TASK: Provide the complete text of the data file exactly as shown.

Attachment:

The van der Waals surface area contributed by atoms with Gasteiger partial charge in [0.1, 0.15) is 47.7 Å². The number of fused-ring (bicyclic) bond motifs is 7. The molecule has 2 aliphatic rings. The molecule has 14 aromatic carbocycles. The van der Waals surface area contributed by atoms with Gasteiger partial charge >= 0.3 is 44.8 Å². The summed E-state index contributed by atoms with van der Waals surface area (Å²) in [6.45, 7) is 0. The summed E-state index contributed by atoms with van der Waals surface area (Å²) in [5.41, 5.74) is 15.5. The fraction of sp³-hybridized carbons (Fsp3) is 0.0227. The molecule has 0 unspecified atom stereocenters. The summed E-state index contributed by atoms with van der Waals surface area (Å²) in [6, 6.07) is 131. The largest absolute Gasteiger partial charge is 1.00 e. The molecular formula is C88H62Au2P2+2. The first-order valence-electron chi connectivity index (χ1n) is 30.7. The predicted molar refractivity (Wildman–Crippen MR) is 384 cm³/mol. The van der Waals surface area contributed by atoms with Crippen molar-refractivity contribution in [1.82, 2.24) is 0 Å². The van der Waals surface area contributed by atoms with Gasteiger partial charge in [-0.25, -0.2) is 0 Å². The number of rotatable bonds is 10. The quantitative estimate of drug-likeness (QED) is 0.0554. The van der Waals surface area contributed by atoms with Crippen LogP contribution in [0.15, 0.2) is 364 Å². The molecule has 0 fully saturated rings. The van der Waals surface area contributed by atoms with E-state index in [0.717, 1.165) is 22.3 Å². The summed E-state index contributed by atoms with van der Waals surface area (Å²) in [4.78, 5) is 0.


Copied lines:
The van der Waals surface area contributed by atoms with Gasteiger partial charge in [0.1, 0.15) is 47.7 Å². The number of fused-ring (bicyclic) bond motifs is 7. The molecule has 2 aliphatic rings. The molecule has 14 aromatic carbocycles. The van der Waals surface area contributed by atoms with Gasteiger partial charge >= 0.3 is 44.8 Å². The summed E-state index contributed by atoms with van der Waals surface area (Å²) in [6.45, 7) is 0. The summed E-state index contributed by atoms with van der Waals surface area (Å²) in [5.41, 5.74) is 15.5. The fraction of sp³-hybridized carbons (Fsp3) is 0.0227. The molecule has 0 unspecified atom stereocenters. The summed E-state index contributed by atoms with van der Waals surface area (Å²) in [6, 6.07) is 131. The largest absolute Gasteiger partial charge is 1.00 e. The molecular formula is C88H62Au2P2+2. The first-order valence-electron chi connectivity index (χ1n) is 30.7. The predicted molar refractivity (Wildman–Crippen MR) is 384 cm³/mol. The van der Waals surface area contributed by atoms with Crippen molar-refractivity contribution in [1.82, 2.24) is 0 Å². The van der Waals surface area contributed by atoms with Gasteiger partial charge in [-0.25, -0.2) is 0 Å². The number of rotatable bonds is 10. The quantitative estimate of drug-likeness (QED) is 0.0554. The van der Waals surface area contributed by atoms with Crippen LogP contribution in [0.15, 0.2) is 364 Å². The molecule has 0 fully saturated rings. The van der Waals surface area contributed by atoms with E-state index in [0.717, 1.165) is 22.3 Å². The summed E-state index contributed by atoms with van der Waals surface area (Å²) in [4.78, 5) is 0.